The decrease of rich fen bryophytes in springs as a consequence of large-scale environmental loss. A 50-year re-sampling study
Riikka JuutinenR. Juutinen (firstname.lastname@example.org), The Centre of Excellence in Evolutionary Research, Dept of Biological and Environmental Science, PO Box 35, FI–40014 University of Jyväskylä, Finland.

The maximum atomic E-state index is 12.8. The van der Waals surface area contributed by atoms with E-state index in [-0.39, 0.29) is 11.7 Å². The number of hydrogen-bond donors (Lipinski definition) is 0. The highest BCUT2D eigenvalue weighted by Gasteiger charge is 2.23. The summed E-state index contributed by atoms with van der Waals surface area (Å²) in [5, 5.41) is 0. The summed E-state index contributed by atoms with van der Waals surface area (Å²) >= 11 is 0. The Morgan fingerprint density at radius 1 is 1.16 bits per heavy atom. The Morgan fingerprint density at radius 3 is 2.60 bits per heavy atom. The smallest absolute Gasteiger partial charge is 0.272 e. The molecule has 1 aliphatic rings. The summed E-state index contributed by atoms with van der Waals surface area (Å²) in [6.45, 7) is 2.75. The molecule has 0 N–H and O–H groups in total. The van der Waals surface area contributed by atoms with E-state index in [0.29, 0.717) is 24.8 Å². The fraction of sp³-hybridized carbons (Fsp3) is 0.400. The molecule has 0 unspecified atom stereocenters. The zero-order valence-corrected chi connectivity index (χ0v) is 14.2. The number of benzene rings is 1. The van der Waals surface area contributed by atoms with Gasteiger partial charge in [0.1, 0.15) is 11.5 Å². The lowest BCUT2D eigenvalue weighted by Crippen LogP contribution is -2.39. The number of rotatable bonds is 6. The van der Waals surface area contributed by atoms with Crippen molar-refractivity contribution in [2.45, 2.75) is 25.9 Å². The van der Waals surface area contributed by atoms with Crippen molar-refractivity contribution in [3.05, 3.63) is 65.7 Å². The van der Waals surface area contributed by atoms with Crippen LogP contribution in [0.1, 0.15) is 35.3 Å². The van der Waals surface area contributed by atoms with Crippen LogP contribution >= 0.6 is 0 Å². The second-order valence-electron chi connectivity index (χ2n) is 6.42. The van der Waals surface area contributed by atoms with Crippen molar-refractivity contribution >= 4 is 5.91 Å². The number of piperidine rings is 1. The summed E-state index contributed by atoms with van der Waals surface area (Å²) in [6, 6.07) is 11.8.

As sensitive indicators of environmental change, many bryophytes are particularly threatened by the degradation of habitats. A long term re-sampling study of bryophyte flora was conducted in springs in southeast Finland, in which the species occupancy and abundance, as well as the degree of human disturbance, of 60 springs were reinvestigated after a period of 50 years. A significant decrease was observed in the spring specialist species’ occupancy and abundance, and bryophytes of spring-fed rich fens were found to have become regionally even rarer and locally less abundant than other spring specialists. The negative reaction of least concern (LC) species raises concern regarding the future of even common spring and rich fen bryophytes. The increase of human disturbance was found to poorly explain the observed negative changes and it was inferred that they are mainly caused by the almost total destruction of springs with rich fen characteristics. Thus, the protection of groundwater influenced rich fens independent of their degree of human disturbance is essential to the future of many specialized spring bryophytes.